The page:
Nutrition and anabolic agents in burned patients.Burns 2003; 29(6):592-5B
PURPOSE OF REVIEW
Much of the morbidity and mortality of severely burned patients is connected with hypermetabolism and catabolism with its accompanying impairment of wound healing and increased infection risks. In order to prevent the erosion of body mass, nutritional support and other strategies to prevent catabolism have become a major focus in the care of severely burned patients.
Major themes discussed in recent literature are dealing with enteral versus parenteral nutrition and gastric versus duodenal feeding. The possibility of overfeeding is another important aspect of high calorie nutrition as commonly used in burned patients. Specific formulas for enteral nutrition for specific metabolic abnormalities are under evaluation as well as the role of anabolic and anticatabolic agents.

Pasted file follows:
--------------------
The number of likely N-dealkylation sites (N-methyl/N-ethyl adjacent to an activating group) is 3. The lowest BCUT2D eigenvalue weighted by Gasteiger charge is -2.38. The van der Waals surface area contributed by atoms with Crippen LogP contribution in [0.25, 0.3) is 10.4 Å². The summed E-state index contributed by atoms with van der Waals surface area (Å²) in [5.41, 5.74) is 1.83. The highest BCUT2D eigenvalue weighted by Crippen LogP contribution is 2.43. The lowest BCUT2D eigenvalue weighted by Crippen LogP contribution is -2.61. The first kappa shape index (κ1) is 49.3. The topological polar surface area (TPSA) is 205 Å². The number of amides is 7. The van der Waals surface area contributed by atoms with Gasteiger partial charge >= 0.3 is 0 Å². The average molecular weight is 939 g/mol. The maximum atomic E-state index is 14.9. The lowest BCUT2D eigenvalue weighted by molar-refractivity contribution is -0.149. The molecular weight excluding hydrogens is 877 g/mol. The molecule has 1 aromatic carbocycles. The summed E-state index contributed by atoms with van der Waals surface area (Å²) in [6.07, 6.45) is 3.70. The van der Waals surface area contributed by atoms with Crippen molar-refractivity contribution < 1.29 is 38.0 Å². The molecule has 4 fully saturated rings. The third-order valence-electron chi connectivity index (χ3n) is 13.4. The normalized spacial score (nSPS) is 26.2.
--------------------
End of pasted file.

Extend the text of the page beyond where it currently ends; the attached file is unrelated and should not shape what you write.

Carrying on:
From the clinical literature, total enteral nutrition starting as early as possible without any supplemental parenteral nutrition is the preferred feeding method for burned patients. Using a duodenal approach, especially in the early postburn phase, seems to be superior to gastric feeding. Administration of high calorie total enteral nutrition in any later septic phase should be critically reviewed due to possible impairment of splanchnic oxygen balance. Therefore, measurement of CO(2)-gap should be considered as a monitoring method during small bowel nutrition. The impact on the course of disease of supplements such as arginine, glutamine and vitamins as well as the impact of the use of anabolic and anticatabolic agents is not yet evident. Furthermore, the effect of insulin administration and low blood sugar regimes on wound healing and outcome in burned patients should be evaluated in future studies.